Buddleia For Bees And Butterflies

Question:
Do bees like buddleias ('butterfly bush') as well as butterflies?

The short answer:
Yes, they certainly do!  A variety of bees species enjoy feeding on the flowers.  See below for photographs.

Growing buddleias for bees and butterflies

Commonly known as the 'butterfly bush', buddleia (or buddleja) are also popular shrubs with bees as well as butterflies.  If you include a buddleia in your garden, you will be providing food for both.  Moths also visit this hardy bush, and in some countries they may attract humming birds.

In my experience, buddleia are tough, hardy flowering shrubs, and some specimens appear to grow almost anywhere.  There are climbing varieties available, and some specimens will grow into trees.

In the local area where I live, a few buddleia have established themselves in the wild.  In one location, the buddleia supplement the flowers growing in a wooded area and historic brownfield site.  

White-tailed bumble bee and red admiral butterfly on buddleia flower.White-tailed bumble bee and red admiral butterfly on buddleia flower.

They also grow nearby in an exposed, sandy coastal area.  However, I have even seen some especially tough specimens growing out of walls at the side of railway lines.

bumble bee and red admiral butterfly on pale lilac-mauve buddleia flower.The lovely panicles feature masses of small, tubular flowers popular with bees and butterflies alike.

Although I have buddleia in my garden, I love to see the wild-growing shrubs and look out for different species of butterflies.  In addition to whites, other species such as red admiral, comma, painted lady, peacock and tortoiseshell butterflies are fairly common in the area.

Common carder bumble bee foraging on buddleia.Common carder bumble bee foraging on buddleia.


The photographs of these deeper pink buddleias were taken in my garden.  I love buddleias, and we have had several over the years, occasionally replacing them during changes made to the garden, usually opting for various shades of pink, rather than the paler lilac we see growing around us.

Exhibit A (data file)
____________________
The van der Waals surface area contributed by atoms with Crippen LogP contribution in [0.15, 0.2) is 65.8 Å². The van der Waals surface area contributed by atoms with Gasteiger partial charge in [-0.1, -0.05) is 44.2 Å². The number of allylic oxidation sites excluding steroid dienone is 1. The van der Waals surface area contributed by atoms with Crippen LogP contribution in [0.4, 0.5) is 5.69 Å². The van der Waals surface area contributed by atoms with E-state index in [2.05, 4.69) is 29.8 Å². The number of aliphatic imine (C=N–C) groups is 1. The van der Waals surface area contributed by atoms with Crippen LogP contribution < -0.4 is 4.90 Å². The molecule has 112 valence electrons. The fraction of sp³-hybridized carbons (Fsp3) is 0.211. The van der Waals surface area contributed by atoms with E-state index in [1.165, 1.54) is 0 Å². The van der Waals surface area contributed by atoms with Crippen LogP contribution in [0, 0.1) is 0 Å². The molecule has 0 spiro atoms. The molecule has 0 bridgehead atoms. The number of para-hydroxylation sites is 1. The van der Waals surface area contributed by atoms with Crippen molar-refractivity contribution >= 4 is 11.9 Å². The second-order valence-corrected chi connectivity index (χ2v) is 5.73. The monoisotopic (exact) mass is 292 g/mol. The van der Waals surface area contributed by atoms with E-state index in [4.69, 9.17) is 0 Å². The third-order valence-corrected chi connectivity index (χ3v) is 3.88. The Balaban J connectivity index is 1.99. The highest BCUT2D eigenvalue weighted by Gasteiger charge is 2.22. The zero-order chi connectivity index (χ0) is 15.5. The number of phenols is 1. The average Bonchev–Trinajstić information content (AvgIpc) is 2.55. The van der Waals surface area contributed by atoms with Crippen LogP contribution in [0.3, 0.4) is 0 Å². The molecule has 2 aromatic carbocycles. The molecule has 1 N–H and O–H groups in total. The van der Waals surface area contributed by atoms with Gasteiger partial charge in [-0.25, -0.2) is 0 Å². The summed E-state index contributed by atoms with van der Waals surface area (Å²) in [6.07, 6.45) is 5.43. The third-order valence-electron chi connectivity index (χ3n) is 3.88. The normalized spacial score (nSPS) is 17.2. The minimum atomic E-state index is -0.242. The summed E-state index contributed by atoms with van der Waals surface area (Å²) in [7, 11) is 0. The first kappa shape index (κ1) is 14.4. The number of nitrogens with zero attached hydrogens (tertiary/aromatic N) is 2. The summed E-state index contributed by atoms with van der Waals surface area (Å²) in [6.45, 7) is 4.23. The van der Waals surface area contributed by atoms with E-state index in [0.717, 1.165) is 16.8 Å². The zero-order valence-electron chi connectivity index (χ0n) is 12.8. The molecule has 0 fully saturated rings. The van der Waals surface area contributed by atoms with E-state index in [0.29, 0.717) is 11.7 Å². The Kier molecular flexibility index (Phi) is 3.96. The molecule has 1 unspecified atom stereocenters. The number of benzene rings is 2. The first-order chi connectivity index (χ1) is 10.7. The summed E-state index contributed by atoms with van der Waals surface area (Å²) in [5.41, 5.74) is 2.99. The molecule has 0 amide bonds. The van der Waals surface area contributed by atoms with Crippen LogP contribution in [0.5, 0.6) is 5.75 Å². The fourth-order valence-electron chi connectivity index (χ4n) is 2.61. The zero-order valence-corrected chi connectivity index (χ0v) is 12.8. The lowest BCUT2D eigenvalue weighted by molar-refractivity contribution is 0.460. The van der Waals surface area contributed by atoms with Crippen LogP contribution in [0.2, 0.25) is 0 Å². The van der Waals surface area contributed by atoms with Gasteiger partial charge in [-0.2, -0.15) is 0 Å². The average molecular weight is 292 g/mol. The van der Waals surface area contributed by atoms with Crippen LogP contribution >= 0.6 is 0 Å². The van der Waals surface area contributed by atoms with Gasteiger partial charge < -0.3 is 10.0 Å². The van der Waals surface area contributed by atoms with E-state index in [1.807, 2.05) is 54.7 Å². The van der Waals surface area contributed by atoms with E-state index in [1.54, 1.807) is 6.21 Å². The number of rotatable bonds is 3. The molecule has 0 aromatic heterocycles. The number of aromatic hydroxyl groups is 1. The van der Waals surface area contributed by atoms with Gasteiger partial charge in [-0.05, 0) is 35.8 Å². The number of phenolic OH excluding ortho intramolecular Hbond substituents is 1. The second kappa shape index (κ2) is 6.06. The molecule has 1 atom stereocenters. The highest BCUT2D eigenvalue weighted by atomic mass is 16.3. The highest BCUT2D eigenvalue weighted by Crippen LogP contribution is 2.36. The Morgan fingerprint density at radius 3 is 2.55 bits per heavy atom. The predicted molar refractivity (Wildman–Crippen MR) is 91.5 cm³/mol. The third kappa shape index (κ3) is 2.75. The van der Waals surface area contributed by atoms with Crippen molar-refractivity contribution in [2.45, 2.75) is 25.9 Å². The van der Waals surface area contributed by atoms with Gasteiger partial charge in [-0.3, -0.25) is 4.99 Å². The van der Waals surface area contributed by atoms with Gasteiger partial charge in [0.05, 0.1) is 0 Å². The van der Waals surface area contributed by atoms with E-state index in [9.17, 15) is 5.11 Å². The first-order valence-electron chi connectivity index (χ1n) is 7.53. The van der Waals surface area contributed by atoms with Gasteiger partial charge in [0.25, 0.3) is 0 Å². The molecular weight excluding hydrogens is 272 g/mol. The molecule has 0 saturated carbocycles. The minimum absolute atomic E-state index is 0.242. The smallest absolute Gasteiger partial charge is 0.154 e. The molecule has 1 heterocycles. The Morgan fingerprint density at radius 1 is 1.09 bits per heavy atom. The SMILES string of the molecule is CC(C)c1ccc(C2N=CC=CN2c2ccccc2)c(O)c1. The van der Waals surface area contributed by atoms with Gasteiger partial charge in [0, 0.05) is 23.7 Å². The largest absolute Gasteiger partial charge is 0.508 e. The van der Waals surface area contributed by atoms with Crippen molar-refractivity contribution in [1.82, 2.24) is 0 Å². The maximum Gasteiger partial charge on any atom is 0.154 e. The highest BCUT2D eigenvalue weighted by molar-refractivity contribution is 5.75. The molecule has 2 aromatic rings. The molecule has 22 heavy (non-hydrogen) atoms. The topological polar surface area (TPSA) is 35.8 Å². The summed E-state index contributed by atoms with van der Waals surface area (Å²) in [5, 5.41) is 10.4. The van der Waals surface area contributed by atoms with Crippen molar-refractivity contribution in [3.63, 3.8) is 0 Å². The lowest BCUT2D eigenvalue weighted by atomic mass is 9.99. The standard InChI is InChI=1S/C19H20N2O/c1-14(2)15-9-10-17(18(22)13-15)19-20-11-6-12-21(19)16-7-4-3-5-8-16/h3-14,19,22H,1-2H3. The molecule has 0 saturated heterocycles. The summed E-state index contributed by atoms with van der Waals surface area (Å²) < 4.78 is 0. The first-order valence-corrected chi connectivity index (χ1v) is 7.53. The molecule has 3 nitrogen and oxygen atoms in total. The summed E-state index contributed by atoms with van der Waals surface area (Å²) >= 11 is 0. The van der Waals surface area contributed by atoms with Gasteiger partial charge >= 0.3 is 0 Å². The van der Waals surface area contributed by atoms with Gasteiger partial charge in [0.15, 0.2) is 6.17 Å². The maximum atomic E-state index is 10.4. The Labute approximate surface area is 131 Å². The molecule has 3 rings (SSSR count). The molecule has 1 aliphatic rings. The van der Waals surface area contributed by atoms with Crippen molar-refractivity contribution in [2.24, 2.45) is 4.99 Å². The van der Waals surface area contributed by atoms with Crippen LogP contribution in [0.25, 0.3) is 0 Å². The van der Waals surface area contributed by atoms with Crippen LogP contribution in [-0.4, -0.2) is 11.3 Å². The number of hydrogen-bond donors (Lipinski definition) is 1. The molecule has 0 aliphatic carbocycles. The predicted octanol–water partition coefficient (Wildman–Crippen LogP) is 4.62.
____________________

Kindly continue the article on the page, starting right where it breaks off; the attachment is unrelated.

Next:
Comma butterfly foraging on buddleia growing in the wild locally.Comma butterfly foraging on buddleia growing in the wild locally.

Butterflies and bees certainly visit every year, although I have never been quick enough to take a photograph of the hummingbird-hawkmoths we have seen on them from time to time. 

Peacock butterfly on buddleia in our front garden.Peacock butterfly on buddleia in our front garden.

I sometimes extend the flowering season by removing dead flowers.

You may see caterpillars feeding on leaves - but of course, without the caterpillars, we can't have the butterflies! 

The lovely panicles of buddleia feature masses of small, tubular flowers most commonly seen in shades of pink, lilac and purple, although white specimens are available.  

Two painted lady butterflies feeding on buddleia flowers in my garden.Two painted lady butterflies feeding on buddleia flowers in my garden.

Buddleias are widely available in plant nurseries and garden centres ready for you to plant out right away, though it's possible to take cuttings in summer and autumn.  Prune them in early spring.

Small tortoiseshell butterfly on one of our buddleias.Small tortoiseshell butterfly on one of our buddleias.

Buddleia with yellow and orange florets exist too, although I have no information or experience with regard to their attractiveness to bees and butterflies or otherwise.

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